Reflections on Aphorisms #64

Somewhat productive day today. I got to reading about scrolls. That’s not a typo. Scrolls. Like, medieval scrolls.

Did you know that when one dude died they sent a scroll around basically half of England and a good chunk of France in what is basically a medieval version of the condolence card?

Yeah, that’s kinda cool, I guess.

Aphorism 102

“Know thyself”? If I knew myself, I’d run away.



Here we see that Goethe can match witticisms with Wilde.

Of course, the point of an aphorism is that there’s a compelling surface and deeper depths to think about.

In this case, Goethe hits on a few complex topics.

Yesterday I talked about self-deception, and I think that it’s perhaps no coincidence that there’s a little overlap between this and Wilde’s statements, so I’m not going to go into too much depth on it. It’s also no coincidence that one of the stories that shaped my first knowledge of self-deception was written by Goethe.

I think that one of the best ways to think about oneself is to reflect on one’s worst moments.

This may sound a little bit of a downer, but I view it as a sort of off-shoot of stoicism.

What the stoics would do is that they would take the worst possible event, look at the outcomes, and determine that they could still go on.

The thing with my reflection is that I look at my worst vices and then tell myself that I still have a chance to improve.

By looking at the weakness and imperfections within myself I force myself to move onward from where I currently am, because I don’t find myself particularly good. I’m sometimes a little disappointed when I take stock of my virtues, because a lot of them have reasons that are less than noble.

“Oh hey, I don’t drink. Right, because I hate the taste and the side-effects. Not a giant virtue there!”

The secret here is that you can build on that.

I tell myself each day that I’m going to do at least one thing, one virtuous thing, that isn’t something that should be taken for granted or that I already do regularly.

The scary thing there is that I don’t always succeed. The nice thing, however, is that there’s always room for improvement.

When you keep improving, eventually you’re bound to reach a better place.


Do one thing each day that is better than its equivalent the prior day.

Confront my weaknesses.

Never be impatient with the progress of growth.

Reflections on Aphorisms #35

Yesterday’s reflections blew up, but today I didn’t feel like returning to my usual sources of aphorisms. Instead, I began reading the Meditations, and it is from them that I will draw today’s focus.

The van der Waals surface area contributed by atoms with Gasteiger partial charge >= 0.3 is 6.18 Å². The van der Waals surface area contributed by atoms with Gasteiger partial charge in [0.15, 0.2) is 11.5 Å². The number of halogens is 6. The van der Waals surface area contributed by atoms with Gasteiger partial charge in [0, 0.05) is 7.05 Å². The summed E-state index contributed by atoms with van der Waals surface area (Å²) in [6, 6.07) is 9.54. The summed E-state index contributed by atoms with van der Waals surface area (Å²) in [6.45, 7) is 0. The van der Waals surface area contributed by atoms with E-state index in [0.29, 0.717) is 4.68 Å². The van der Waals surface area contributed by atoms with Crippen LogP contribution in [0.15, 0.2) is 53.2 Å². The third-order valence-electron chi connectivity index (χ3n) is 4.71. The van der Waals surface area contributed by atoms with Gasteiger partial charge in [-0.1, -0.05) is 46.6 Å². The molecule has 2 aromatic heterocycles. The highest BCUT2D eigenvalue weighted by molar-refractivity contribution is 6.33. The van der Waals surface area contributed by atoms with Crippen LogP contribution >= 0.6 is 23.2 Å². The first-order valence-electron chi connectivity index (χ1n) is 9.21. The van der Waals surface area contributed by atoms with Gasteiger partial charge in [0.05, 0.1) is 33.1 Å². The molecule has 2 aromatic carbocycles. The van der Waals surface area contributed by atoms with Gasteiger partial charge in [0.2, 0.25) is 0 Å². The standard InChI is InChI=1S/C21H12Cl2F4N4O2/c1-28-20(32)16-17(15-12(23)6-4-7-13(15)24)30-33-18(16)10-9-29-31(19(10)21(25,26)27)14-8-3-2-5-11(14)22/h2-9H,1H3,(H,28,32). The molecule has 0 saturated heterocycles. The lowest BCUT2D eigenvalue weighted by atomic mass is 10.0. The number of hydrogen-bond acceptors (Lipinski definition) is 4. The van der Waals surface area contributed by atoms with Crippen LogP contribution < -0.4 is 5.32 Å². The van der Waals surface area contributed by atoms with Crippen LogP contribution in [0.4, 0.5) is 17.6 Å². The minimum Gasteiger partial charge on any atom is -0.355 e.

Aphorism 58

Begin the morning by saying to yourself, I shall meet with the busybody, the ungrateful, arrogant, deceitful, envious, unsocial.

Marcus Aurelius, Meditations
Photographic reproduction of a Roman coin. Left: Antonius Pius. Right: Marcus Aurelius, his adopted son. Image is in public domain.


I’ve heard this statement by Marcus Aurelius before, but I’d never seen it in the context of the work.

At first, this could look even to be a cynical statement, since there’s a definite negative tone to it.

However, it comes at the start of the second chapter of Meditations, and in context it takes on a different light:

The first chapter of Meditations is focused on thanksgiving and praise of others (as well as tracing the emperor’s personal development).

In this sense, I don’t think it’s fair to say that Marcus Aurelius is complaining here, he’s preparing himself.

I have to do a similar thing before going to the gym, especially if I’ve let myself get out of the habit. I’m not much for physical activity (I fight hard battles with inertia), and when I lost a lot of weight I had to do it by dieting and just not letting myself have access to things I shouldn’t have.

The power of a statement like this is that it’s a memento mori, a reminder of mortality. There will never be a perfect day, but nobody has ever had a perfect day. There will be a limitation or an obstacle or an inconvenience, or maybe even an actual threat or danger or serious loss.

That doesn’t mean that one forgets everything else.

The Stoics, of whom Marcus Aurelius is a leading figure, were philosophical thinkers who believed heavily in the role of contemplation and preparation.

By making oneself confront suffering and loss before it happens, one is able to bear it better when it occurs.

The positive element here is that one looks over everything that will occur, and in the end comes to the following conclusion:

Life will be full of pain. My goals may be impossible. My dreams may crumble. Those I love may be taken from me. But I can remain myself, and I can carry myself well under the weight. It is better to suffer nobly and live in reality than it is to flee to fantasy and escape.


Do not overlook the importance of confronting suffering.

Remember that the goal is to be the best me, not someone impossibly great.

Make efforts to be grateful for that which rises above the dross.

Goals (April 2-April 8)

Last week was productive in the form of a series of articles on archetypes over on steemit, but many of my original goals were not met, in part because of that shifted focus. With that said, I feel good about the things I got done.

Here’s the new goals:

Continue reading “Goals (April 2-April 8)”